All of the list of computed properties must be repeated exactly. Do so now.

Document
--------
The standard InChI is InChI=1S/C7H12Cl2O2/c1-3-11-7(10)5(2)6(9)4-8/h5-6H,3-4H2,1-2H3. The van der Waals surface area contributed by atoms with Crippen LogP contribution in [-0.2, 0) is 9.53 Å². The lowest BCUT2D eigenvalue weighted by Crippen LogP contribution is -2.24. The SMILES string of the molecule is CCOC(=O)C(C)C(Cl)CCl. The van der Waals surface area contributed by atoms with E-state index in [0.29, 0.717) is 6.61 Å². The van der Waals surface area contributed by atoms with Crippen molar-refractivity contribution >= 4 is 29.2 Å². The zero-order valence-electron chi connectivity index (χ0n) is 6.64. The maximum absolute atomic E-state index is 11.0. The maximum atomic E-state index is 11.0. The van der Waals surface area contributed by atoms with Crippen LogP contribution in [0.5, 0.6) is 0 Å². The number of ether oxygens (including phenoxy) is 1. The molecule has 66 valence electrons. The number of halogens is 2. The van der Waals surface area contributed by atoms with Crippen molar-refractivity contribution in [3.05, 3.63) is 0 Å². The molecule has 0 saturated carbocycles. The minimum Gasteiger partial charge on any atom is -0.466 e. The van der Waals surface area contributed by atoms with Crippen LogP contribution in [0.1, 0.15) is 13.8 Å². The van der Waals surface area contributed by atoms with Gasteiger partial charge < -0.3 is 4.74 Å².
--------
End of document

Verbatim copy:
The standard InChI is InChI=1S/C7H12Cl2O2/c1-3-11-7(10)5(2)6(9)4-8/h5-6H,3-4H2,1-2H3. The van der Waals surface area contributed by atoms with Crippen LogP contribution in [-0.2, 0) is 9.53 Å². The lowest BCUT2D eigenvalue weighted by Crippen LogP contribution is -2.24. The SMILES string of the molecule is CCOC(=O)C(C)C(Cl)CCl. The van der Waals surface area contributed by atoms with E-state index in [0.29, 0.717) is 6.61 Å². The van der Waals surface area contributed by atoms with Crippen molar-refractivity contribution >= 4 is 29.2 Å². The zero-order valence-electron chi connectivity index (χ0n) is 6.64. The maximum absolute atomic E-state index is 11.0. The maximum atomic E-state index is 11.0. The van der Waals surface area contributed by atoms with Crippen LogP contribution in [0.5, 0.6) is 0 Å². The number of ether oxygens (including phenoxy) is 1. The molecule has 66 valence electrons. The number of halogens is 2. The van der Waals surface area contributed by atoms with Crippen molar-refractivity contribution in [3.05, 3.63) is 0 Å². The molecule has 0 saturated carbocycles. The minimum Gasteiger partial charge on any atom is -0.466 e. The van der Waals surface area contributed by atoms with Crippen LogP contribution in [0.1, 0.15) is 13.8 Å². The van der Waals surface area contributed by atoms with Gasteiger partial charge < -0.3 is 4.74 Å².